Saban Sees Good Leadership On Team

Part of the maturation process of a football program is having leadership from within the team. Coaches often cite "senior leadership," but sometimes the leadership comes from younger players. There aren't many seniors on this squad, but Crimson Tide players have said they feel there is more leadership this year than in 2007.

Alabama Coach Nick Saban is a proponent of the theory that leadership from players is important. He said following the Crimson Tide's Tuesday practice that he is seeing leadership from a number of upperclassmen.

He was asked how players provide leadership.

"It's the example they set by the way they go about what they do, by the calls they make," Saban said. He said a player can lead by helping younger players, pointing out things. He said that safety Rashad Johnson calls every play "even when he's not on the field. He's almost like a coach."

Sometimes in practice, he said, a leader will point something out to a player who is on the sidelines.

It was no surprise that Saban singled out Rashad Johnson, a captain of last year's team as a junior.

It's almost part of the job requirement that a quarterback—and particularly a senior quarterback—be a leader. Saban said that Bama's senior quarterback, John Parker Wilson, is filling that role.

Leadership, Saban said, "is John Parker telling people what to do. He's been very helpful to the young receivers, getting everyone on the same page and affecting the passing game."

Want a leader by example? Saban cited tight end Travis McCall. "He never says a word, but he brings his lunch pail and goes to work every day," the coach said. "He works hard and sets a good example."

Saban said player leadership had helped the team develop. He said there are very few in the program who haven't bought into the process in part because of their teammates.

Saban understands the difficulty some players have in becoming more vocal leaders. He was asked about Kareem Jackson, the sophomore cornerback who has told reporters that he is trying to be more vocal because Saban has urged him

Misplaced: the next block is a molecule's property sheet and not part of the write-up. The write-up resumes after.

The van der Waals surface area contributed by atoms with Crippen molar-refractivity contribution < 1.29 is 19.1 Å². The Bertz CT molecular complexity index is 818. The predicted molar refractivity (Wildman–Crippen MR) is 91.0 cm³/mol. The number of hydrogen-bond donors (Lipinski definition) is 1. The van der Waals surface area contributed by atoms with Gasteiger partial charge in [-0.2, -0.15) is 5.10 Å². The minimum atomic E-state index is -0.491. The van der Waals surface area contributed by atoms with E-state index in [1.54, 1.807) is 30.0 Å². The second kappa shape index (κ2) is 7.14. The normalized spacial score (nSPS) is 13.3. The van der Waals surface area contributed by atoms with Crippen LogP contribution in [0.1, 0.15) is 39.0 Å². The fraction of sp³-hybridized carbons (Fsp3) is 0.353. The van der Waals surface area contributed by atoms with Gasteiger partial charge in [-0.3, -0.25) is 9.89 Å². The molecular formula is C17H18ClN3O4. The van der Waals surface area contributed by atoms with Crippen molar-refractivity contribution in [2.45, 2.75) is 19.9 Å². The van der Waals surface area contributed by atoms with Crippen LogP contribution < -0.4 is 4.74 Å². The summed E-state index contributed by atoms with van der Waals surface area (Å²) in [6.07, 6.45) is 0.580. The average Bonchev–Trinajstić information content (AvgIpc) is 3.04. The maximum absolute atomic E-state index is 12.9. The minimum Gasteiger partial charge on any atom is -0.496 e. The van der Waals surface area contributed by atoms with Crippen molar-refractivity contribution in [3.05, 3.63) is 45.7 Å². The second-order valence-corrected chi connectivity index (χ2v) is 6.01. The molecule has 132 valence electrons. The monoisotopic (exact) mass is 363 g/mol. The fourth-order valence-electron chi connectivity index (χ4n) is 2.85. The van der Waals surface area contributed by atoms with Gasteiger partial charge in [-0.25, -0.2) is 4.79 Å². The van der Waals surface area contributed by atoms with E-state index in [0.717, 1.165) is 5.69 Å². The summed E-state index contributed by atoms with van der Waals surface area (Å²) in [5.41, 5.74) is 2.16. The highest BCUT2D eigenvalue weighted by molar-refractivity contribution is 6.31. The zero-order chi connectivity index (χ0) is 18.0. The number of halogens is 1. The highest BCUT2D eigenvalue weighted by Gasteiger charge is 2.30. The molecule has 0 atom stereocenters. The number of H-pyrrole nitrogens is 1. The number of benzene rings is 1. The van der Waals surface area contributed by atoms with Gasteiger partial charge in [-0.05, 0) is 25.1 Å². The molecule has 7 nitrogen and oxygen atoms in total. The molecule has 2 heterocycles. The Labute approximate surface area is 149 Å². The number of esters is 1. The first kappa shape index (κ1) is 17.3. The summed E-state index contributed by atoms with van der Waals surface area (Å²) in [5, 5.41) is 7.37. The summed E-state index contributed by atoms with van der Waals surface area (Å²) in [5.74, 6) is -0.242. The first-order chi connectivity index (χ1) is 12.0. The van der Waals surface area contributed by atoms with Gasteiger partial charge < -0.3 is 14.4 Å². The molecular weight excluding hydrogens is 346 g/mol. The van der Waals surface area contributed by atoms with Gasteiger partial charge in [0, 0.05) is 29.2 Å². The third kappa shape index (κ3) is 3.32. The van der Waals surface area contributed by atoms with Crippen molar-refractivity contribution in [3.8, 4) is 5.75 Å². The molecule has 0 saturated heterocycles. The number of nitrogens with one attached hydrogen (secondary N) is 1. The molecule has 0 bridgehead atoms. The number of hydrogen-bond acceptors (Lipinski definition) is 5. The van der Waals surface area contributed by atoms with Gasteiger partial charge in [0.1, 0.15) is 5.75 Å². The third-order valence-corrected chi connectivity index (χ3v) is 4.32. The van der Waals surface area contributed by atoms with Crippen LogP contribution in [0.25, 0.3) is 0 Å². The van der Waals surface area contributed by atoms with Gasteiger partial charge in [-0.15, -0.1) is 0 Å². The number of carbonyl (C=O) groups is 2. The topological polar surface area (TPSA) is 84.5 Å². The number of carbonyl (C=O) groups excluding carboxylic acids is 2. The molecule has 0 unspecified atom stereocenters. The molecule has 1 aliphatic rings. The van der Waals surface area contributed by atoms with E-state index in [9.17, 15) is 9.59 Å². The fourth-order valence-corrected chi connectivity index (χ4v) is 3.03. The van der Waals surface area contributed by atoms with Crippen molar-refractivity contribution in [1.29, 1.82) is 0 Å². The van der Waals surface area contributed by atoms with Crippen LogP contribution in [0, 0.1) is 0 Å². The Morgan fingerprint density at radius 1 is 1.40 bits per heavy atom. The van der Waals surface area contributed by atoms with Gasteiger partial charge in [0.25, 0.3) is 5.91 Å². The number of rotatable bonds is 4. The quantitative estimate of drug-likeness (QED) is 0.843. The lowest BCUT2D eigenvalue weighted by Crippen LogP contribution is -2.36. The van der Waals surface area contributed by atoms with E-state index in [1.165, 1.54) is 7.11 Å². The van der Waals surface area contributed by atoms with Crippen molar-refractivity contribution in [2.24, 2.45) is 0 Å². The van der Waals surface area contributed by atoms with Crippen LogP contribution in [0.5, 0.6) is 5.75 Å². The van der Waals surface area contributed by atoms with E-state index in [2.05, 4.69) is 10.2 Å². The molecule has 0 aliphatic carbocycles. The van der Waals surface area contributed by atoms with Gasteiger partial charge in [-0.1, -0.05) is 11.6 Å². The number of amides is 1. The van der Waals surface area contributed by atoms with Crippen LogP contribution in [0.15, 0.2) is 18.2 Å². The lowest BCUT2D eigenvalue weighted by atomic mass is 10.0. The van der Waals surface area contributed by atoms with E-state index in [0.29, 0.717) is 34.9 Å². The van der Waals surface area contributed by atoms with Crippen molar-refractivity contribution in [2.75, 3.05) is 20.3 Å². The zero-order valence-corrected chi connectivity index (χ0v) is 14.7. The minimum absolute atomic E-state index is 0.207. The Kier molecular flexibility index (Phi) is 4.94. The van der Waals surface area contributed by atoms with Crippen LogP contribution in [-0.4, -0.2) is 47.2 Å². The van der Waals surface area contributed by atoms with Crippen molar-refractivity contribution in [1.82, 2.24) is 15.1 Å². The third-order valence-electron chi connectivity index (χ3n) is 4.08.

Saban said he thinks that a lot of freshmen (including some on this year's team) are frustrated. They have been in leadership roles in the past, but now "they don't toally understand what is going on – what to do, how to do it, why it's important to do it that way.

"I see a guy in that developmental stage. I see a guy like (junior wide receiver) Mike McCoy as a leader because he's more confident. He's not just worried just about what he does, but how his example affects others on the team." He said McCoy had "emerged as the leader of the young wide receiver corps."

As for Jackson, Saban indicated wanting the soph cornerback to be more vocal was about more than just leadership and chatter. The coach pointed out that communication is important in the secondary, which makes it important for Jackson to be more vocal.

Saban named a long list of upperclassmen who are doing a good job on the leadership front. In addition to Rashad Johnson, John Parker Wilson, Travis McCall and Mike McCoy, Saban said "the offensive line, the first group (Andre Smith, Mike Johnson, Antoine Caldwell, Marlon Davis, Drew Davis) has done an excellent job."

He said, "(Junior tailback) Glen Coffee has been one of our best leaders. And so has (soph) Terry Grant."

On defense, Saban said "(Sophomore) Rolando McClain has had a really good camp and his leadership has been beneficial to the linebackers. (Defensive end) Brandon Deaderick has played really well. In the secondary, Javier (Arenas), Kareem (Jackson) and Rashad (Johnson) have all done well."

These upperclassmen, Saban said, "have done a phenomenal job in providing leadership, setting a good example and being consistent in their work ethic, and doing their jobs at a high level. We have been really pleased."

BamaMag Top Stories